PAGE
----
9.For the Respondent, the submissions offered were to the effect that no error in principle was committed by the trial Court who used precedent and the law that comparable injuries ought to attract comparable awards. The Respondent cited to Court several decisions by the Court of Appeal that it is the duty and onus of the Appellant to prove error of principle by the trial Court. It was stressed that at trial the Appellant never challenged the severity or extent of injuries based on the treatment notes as opposed to the medical report and cited Beatrice Ntheiya Sila –vs- Ruth Mbithe Kitsisa  eKLR. The decision in Eric Juma –vs- Francis Gacheru  eKLR was cited to the proposition that the treatment notes would only be used to show consistency and to corroborate the other evidence but never a decisive evidence. The Respondents contends therefore that the trial Court considered all it was bound to consider and cannot be faulted.
10.On whether the award was commensurate, the Respondent cited two decisions of the High Court; Beatrice Nthenya Sila’s case supra and Hussein Thuo Mohammed –vs- Stanley Thuo Gacheru  eKLR where an undisclosed award of was upheld and one of Kshs. 650,000 made respectively.
11.In executing the mandate of a first appellant correct, the court reminds itself that assessment of damages is a difficult discretional matter in which the court should be slow to substitute its own opinion in place of that of the trial court.
12.Indeed precedence is a useful tool for purposes of keeping awards comparable so that the application of the law is equal and not arbitrary. In that context where parties take time to offer submissions to the court and cite decided cases, it behoves the court to consider such submission and give regards to the authorities cited of course, with the latitude to choose which of the authorities present comparable injuries to the matter in consideration.
13.In this matter, this court has perused the submissions offered at the trial and noted that both sides cited to the trial court a number of decided cases. To be precise the respondent cited to court two cases on quantum of damages as the appellant also cited two.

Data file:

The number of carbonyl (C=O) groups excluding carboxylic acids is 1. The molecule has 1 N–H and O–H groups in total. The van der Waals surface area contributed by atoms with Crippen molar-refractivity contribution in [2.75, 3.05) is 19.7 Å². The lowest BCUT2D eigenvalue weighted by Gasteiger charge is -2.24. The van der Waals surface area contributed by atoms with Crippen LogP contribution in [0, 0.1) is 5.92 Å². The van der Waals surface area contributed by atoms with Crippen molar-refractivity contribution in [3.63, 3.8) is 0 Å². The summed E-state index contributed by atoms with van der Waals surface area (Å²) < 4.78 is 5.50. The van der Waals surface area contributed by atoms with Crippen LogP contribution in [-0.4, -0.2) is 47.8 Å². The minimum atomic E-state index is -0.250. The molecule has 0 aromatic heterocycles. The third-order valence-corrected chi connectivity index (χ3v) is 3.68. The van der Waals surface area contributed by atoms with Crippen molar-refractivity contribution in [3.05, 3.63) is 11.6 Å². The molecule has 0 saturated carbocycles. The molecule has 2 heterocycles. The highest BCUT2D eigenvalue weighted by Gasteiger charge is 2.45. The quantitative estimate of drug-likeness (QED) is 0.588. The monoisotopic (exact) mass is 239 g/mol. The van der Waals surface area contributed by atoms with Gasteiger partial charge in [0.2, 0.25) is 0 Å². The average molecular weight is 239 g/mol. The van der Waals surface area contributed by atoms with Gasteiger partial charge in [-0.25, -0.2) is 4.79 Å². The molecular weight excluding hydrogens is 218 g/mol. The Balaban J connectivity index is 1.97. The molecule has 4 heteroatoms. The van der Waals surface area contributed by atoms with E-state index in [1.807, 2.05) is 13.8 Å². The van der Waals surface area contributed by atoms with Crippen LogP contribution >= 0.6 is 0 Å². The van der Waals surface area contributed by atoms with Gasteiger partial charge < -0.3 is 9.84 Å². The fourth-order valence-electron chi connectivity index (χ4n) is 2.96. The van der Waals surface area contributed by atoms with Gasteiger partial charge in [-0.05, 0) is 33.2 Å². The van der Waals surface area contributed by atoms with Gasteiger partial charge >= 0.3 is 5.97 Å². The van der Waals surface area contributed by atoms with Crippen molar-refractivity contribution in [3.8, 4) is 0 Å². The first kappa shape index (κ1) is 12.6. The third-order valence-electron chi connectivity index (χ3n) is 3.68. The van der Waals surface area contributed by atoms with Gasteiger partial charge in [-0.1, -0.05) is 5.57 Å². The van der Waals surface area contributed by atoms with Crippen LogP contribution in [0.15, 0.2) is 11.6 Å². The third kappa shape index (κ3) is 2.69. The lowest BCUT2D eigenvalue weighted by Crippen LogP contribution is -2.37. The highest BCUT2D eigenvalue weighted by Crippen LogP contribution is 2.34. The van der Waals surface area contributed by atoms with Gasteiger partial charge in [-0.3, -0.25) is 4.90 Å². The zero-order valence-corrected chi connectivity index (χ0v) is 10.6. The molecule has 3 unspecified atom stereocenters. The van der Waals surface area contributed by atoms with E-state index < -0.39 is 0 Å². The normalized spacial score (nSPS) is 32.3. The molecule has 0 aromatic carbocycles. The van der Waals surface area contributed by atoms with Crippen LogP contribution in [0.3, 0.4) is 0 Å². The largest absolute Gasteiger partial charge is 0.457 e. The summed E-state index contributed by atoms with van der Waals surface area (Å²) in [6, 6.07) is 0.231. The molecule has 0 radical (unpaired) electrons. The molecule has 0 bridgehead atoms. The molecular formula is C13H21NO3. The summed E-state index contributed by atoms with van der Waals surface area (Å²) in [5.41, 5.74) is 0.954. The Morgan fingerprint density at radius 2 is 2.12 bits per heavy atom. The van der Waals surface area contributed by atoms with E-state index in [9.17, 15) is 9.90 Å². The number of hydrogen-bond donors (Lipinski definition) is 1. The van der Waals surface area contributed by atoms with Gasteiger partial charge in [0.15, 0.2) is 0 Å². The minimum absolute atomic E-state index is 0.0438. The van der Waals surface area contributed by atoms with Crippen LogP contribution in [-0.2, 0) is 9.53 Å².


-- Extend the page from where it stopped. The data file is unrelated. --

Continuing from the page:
14.In the judgment no reference is made to the decisions cited by the appellant. The only reliance made was on one of the decision cited by the respondent were the claimant suffered among others injuries laceration of the liver, laceration of the gull bladder and fracture of the humerus and an award of Kshs.500,000 was made. It is that decision the trial court relied on to make an award of Kshs.700,000 while minded to appreciate the incidence of inflation.
15.The court considers the decision relied upon by the trial court to present obvious more extensive and debilitating injuries and that it was thus not a good guide in assessment of damages.
16.In addition, failure to consider the other cited decisions which equally had binding effect on the court, the court fell into the error of ignoring a relevant matter. For those two reasons, it is the finding of the court that demonstration has been made that the judgment of the trial court invite interference by this court.
17.The court has reviewed the evidence led on extent of injuries and their residual effects on the respondent and assesses damages for pain and suffering at Kshs.300,000.
18.Accordingly, general damages assessed by the trial court is reduced from Kshs.500,000 to Kshs.300,000/=. To that extent, the appeal succeeds and is allowed.
19.In coming to the above conclusion, the Court has given due regard to the incidence of inflation, the need to keep the awards low in order that the economy is not hurt and the overall need to compensate the respondent for his pain and suffering without appearing to enrich him, unduly. The Appellant gets ½ costs of the Appeal.